How is it necessary to push forward the boundaries in England and not in Wales? The Secretary of State for Health put it even more strongly, telling the House:

Have Ministers had a vision on the road to Damascus? Here they are, a matter of months later, telling us that CHCs are the right way forward for Wales. Ten months ago, the Under-Secretary of State for Wales voted against Conservative amendments to

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the National Health Service Reform and Health Care Professions Bill that would have retained community health councils in England. Tonight, he will vote in favour of community health councils. He cannot have it both ways—either CHCs are a good idea or they are not; they cannot be both.

We welcome the U-turn and the plan to retain CHCs in Wales. Our concerns about the Bill centre on the provisions that allow the Assembly extensive controls over Welsh CHCs.

Huw Irranca-Davies: Does the hon. Gentleman recognise that he has just paid a magnificent back-handed tribute to the good common sense of Welsh elected representatives? Furthermore, he might like to realise that we now have devolution.

Chris Grayling: If the hon. Gentleman believes so strongly in CHCs, why have he and his colleagues deprived English patients of the right of representation by CHCs?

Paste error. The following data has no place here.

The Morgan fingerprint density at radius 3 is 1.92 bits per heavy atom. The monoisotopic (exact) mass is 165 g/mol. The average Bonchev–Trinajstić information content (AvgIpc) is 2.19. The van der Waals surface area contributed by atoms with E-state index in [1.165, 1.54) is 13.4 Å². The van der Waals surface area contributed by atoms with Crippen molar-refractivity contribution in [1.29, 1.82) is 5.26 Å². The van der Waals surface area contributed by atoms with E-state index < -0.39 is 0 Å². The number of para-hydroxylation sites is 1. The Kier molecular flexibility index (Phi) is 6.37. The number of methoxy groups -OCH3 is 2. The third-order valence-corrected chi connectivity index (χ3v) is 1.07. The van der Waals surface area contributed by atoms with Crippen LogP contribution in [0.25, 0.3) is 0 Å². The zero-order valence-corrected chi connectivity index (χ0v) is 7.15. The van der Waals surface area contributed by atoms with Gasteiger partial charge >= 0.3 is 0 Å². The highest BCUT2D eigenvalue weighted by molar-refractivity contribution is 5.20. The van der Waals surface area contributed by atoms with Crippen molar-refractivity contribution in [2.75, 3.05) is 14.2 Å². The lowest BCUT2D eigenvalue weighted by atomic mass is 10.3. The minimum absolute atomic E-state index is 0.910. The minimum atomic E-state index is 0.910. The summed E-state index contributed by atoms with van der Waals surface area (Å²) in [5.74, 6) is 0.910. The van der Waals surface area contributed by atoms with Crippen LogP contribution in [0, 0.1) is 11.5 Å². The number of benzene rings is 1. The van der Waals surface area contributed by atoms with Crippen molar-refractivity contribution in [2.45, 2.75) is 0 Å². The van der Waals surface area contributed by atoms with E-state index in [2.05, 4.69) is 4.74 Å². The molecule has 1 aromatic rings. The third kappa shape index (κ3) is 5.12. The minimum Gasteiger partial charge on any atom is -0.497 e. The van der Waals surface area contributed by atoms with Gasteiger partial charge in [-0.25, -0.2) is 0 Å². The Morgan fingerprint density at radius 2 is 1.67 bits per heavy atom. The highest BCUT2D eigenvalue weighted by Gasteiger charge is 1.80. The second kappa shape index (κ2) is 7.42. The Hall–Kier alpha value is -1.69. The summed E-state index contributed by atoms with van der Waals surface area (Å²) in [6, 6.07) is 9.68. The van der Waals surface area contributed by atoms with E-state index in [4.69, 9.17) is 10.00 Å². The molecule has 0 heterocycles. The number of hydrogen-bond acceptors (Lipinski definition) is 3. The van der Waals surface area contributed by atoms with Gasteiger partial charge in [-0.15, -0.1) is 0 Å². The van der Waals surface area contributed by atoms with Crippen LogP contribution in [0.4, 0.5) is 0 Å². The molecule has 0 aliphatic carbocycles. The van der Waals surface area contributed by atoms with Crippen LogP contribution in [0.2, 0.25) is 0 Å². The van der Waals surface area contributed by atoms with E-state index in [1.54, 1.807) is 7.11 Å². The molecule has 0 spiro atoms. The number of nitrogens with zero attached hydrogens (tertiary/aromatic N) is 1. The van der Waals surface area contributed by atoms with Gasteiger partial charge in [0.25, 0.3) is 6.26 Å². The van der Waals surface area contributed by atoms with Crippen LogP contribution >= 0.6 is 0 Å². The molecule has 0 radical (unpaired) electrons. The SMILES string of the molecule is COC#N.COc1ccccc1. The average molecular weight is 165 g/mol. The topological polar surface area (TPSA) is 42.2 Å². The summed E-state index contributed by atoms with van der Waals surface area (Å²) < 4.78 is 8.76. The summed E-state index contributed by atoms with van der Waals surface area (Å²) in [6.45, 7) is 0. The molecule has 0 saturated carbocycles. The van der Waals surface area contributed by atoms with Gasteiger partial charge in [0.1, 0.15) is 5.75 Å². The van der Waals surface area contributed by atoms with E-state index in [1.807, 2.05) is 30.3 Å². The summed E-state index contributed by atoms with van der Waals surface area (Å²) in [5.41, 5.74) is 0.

To be effective, CHCs must be independent—that telling point was made by my hon. Friend the Member for Leominster (Mr. Wiggin). CHCs must be free to represent the interests of the communities and patients in the areas they cover. They do not exist to be controlled by politicians. The Government should not put as many powers into the hands of the Assembly as they are giving it in the Bill. The Assembly cannot be both provider and monitor of services—it cannot be both poacher and gamekeeper. During debates on these measures, our Conservative colleagues in the Assembly argued for a strong, independent organisation to co-ordinate the work of CHCs and to remove some of the prescriptive powers that the Bill would give to the Assembly.